Low-volatility ETFs are doing their job

These funds made a stomach-churning week easier to swallow.

  • By John Waggoner,
  • Kiplinger
  • Investing Strategies
  • Investing in ETFs
  • Market Analysis
  • Market Volatility
  • Markets
  • Exchange-Traded Funds
  • Investing Strategies
  • Investing in ETFs
  • Market Analysis
  • Market Volatility
  • Markets
  • Exchange-Traded Funds
  • Investing Strategies
  • Investing in ETFs
  • Market Analysis
  • Market Volatility
  • Markets
  • Exchange-Traded Funds
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Many low-volatility ETFs are actually doing what they promised: delivering smaller losses in down markets.

The idea behind low-vol funds: Buy stocks with the lowest up-and-down moves. In theory, these stocks will suffer less in a down market.

Two important corollaries to the theory:

  1. They also will tend to rise less in up markets. Risk and return are joined at the hip: If you want lower volatility when the market is down, you'll get it when the market is up, too.
  2. They still will fall in a down market. These are, after all, stock ETFs, and when the broad market falls, they will swoon along with it. Don't buy one of these if you can't stand to see your investment fall in value at all.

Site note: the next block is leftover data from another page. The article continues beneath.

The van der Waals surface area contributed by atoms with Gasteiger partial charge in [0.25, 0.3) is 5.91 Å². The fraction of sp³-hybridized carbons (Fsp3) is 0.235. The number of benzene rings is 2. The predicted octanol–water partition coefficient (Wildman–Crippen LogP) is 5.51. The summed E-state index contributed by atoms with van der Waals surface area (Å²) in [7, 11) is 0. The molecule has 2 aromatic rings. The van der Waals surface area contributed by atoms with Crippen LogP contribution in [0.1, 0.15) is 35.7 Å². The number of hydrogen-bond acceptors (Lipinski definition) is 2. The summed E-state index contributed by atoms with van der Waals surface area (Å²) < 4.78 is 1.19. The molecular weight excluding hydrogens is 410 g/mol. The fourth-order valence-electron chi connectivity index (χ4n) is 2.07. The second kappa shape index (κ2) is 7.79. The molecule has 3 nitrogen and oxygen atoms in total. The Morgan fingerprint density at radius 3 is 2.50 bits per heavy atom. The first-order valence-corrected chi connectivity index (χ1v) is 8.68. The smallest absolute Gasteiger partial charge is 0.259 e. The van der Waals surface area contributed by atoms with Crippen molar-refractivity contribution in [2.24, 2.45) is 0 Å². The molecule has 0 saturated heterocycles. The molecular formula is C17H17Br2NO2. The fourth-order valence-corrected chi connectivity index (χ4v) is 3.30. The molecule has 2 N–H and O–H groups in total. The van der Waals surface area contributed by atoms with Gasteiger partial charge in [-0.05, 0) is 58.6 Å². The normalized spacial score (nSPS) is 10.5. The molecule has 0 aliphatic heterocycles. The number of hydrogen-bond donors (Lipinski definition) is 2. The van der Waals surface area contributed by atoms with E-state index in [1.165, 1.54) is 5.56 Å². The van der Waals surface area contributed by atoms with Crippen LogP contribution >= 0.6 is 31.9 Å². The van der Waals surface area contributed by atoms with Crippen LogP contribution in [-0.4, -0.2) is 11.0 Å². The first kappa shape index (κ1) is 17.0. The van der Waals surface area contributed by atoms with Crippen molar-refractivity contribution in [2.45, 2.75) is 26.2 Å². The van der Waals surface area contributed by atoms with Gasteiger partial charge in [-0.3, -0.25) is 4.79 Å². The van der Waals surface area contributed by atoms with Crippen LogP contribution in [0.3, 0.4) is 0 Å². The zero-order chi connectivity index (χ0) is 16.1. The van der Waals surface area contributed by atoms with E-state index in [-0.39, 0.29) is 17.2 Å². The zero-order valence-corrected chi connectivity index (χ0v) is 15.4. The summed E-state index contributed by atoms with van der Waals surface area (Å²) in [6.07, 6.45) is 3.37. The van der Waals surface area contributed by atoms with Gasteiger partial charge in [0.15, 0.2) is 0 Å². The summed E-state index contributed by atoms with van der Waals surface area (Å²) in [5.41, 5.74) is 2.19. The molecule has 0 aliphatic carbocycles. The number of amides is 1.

Because these funds are less volatile, you're less likely to panic and sell in a downturn. And, because your losses will be smaller than a garden-variety ETF, you should return to profitability faster than an ETF that simply tracks the Standard & Poor's 500-stock index (.SPX).

Special mention should be made of these three low-vol ETFs:

  1. Fidelity Low Volatility Factor ETF (FDLO) has fallen 4.93% since the S&P 500's Sept. 20 high, while the index has tumbled 6.08%. The past 12 months the fund is up 11.59%, vs. 8.84% for the S&P 500.
  2. Franklin LibertyQ U.S. Equity ETF (FLQL), down 5.80% since the market high and 9.93% for the past 12 months.
  3. Invesco S&P 500 Minimum Variance ETF (SPMV), down 5.60% since the market high and 9.20% for the past 12 months.

Look carefully to see how the ETFs construct their portfolios. Invesco S&P 500 Low Volatility ETF (SPLV), for example, simply invests in the 100 least volatile S&P 500 stocks and gives the least volatile stocks the highest weighting. The fund reconstitutes its holdings every quarter.

iShares Edge MSCI Min Vol USA ETF (USMV) uses the MSCI USA Index, a somewhat more comprehensive index that includes mid-cap names. The fund picks the least volatile stocks within each industry sector, ensuring greater diversification.

Here's the rundown on large-company blend low-volatility ETFs and how they have performed as of Oct. 11. Dividends and gains are reinvested. Data via Morningstar.

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© 2018 The Kiplinger Washington Editors, Inc.
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